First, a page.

Arduboy Business Card Plays Tetris, Might Be for Sale - TIME
TIME Gadgets

Business Card Plays Tetris, Might Be for Sale Soon

TAKE MY MONEY!

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The above video showcases a credit card-sized whatsit with a built-in screen, control pad and two buttons. It plays Tetris! If you’re not convinced by now that we’re either at or very near the pinnacle of human ingenuity, I’m not sure I’d ever be able to convince you otherwise and I’m not sure it’s worth your time to keep reading this. We should amicably go our separate ways.

For the rest of you, this project is called Arduboy. It’s about a millimeter and a half thick and apparently packs north of nine hours of battery life. Its creator, Kevin Bates, created the proof-of-concept you see in the above video and has plans to roll out a Kickstarter campaign to sell these things, complete with a website where people can share other types of software and games they create for Arduboy.

Bates writes on his site that he wants to use Kickstarter to raise $820 to cover licensing costs. I write here that he’ll probably be able to raise that amount faster than he can clear the first level of Tetris. He’ll also probably have to sell the cards without a game loaded onto them to avoid legal issues, though.

No word on how much a final version would cost, but you can visit Bates’ website to read more about how the project came together, complete with photos of the Qdoba and REI gift cards he used to test some of the early builds.

My business card plays Tetris [YouTube via The Next Web]

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One year. One city. Endless opportunities.

Detroit's School Fighter

Since arriving as Detroit Public Schools' chief earlier this year, Robert C. Bobb has aggressively tackled corruption. That was on full display this morning in a downtown Detroit courtroom. Bobb made an unusual appearance at the sentencing hearing for Arsenio White, a 19-year-old 10th-grade dropout who'd been caught breaking into a school with two friends – apparently to steal computers.

That's no small matter in Detroit, where the school system – and the city itself – is on the brink of financial collapse. Bobb told the packed courtroom that already this year, nearly 500 school computers had been stolen, costing his system at least $600,000. “That should have been used to invest in our students,” he said, adding, “This young man has the opportunity to turn his life around.” The judge, then, essentially followed Bobb's suggestion: White was sentenced to three years of probation, partially served in a boot camp. Then, White must enroll in a Detroit public school program to earn his high school diploma. After his sentencing, White stood up and apologized to the court, the school system, and his parents, who were in the room.

Television cameras followed Bobb outside the courtroom. He said he'd attend other criminal hearings, if needed, to make clear that “the Detroit public schools isn't an electronics store.” Then, a local reporter asked Bobb about Fox News' Shephard Smith, who last night told his viewers: “If my kid were in Detroit I'd try to burn the place down,” an apparent reference to last week's news that Detroit public school students performed abysmally on a national test. In response to Smith, Bobb said: “To hell with him. Who the hell does he think he is? There's nothing wrong with these kids' minds. Maybe something's wrong with the adults.”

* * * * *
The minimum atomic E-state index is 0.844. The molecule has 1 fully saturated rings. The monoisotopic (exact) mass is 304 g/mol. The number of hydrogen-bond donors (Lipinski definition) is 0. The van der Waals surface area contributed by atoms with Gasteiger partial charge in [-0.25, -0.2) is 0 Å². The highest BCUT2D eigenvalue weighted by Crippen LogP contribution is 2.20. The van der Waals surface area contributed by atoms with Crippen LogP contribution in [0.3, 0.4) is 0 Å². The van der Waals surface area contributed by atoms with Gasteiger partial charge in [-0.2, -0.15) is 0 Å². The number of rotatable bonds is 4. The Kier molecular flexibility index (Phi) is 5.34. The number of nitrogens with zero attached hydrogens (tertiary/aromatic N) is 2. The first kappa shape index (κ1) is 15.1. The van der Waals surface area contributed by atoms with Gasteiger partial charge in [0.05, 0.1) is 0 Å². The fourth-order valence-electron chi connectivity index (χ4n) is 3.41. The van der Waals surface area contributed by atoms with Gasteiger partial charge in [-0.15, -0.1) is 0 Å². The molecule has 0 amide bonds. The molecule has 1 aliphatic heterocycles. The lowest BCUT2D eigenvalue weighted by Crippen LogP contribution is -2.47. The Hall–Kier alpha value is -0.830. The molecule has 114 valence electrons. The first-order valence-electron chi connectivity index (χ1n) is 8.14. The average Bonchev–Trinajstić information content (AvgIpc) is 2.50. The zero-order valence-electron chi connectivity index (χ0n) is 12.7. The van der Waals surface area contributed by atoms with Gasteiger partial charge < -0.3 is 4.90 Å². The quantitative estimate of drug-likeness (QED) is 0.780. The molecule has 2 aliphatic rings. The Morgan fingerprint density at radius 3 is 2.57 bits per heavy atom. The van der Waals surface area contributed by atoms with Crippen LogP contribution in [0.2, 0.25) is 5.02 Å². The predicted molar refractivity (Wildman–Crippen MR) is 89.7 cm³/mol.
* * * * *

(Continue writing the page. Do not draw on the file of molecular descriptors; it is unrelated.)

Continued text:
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 Arduboy Business Card Plays Tetris, Might Be for Sale - TIME
TIME Gadgets

Business Card Plays Tetris, Might Be for Sale Soon

TAKE MY MONEY!

+ READ ARTICLE

The above video showcases a credit card-sized whatsit with a built-in screen, control pad and two buttons. It plays Tetris! If you’re not convinced by now that we’re either at or very near the pinnacle of human ingenuity, I’m not sure I’d ever be able to convince you otherwise and I’m not sure it’s worth your time to keep reading this. We should amicably go our separate ways.

For the rest of you, this project is called Arduboy. It’s about a millimeter and a half thick and apparently packs north of nine hours of battery life. Its creator, Kevin Bates, created the proof-of-concept you see in the above video and has plans to roll out a Kickstarter campaign to sell these things, complete with a website where people can share other types of software and games they create for Arduboy.

Bates writes on his site that he wants to use Kickstarter to raise $820 to cover licensing costs. I write here that he’ll probably be able to raise that amount faster than he can clear the first level of Tetris. He’ll also probably have to sell the cards without a game loaded onto them to avoid legal issues, though.

No word on how much a final version would cost, but you can visit Bates’ website to read more about how the project came together, complete with photos of the Qdoba and REI gift cards he used to test some of the early builds.

My business card plays Tetris [YouTube via The Next Web]

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 MIT Student Creates Connect Four Playing Robot for Course Final - TIME
TIME technology

This Robot Would Very Much Like to Play a Game of Connect Four With You

Game on

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When the singularity finally hits and artificial intelligence takes over everything, at least we know some of the robots will know how to have a good time — like this Connect Four-playing bot, programmed by MIT student Patrick McCabe.

Users can choose between four levels of difficulty and can even ask for a hint if needed. Head over to McCabe’s website for a detailed breakdown of how the machine works. In the meantime, watch here as the bot beats McCabe in the first round — and even taunts him a little bit before clinching the game.

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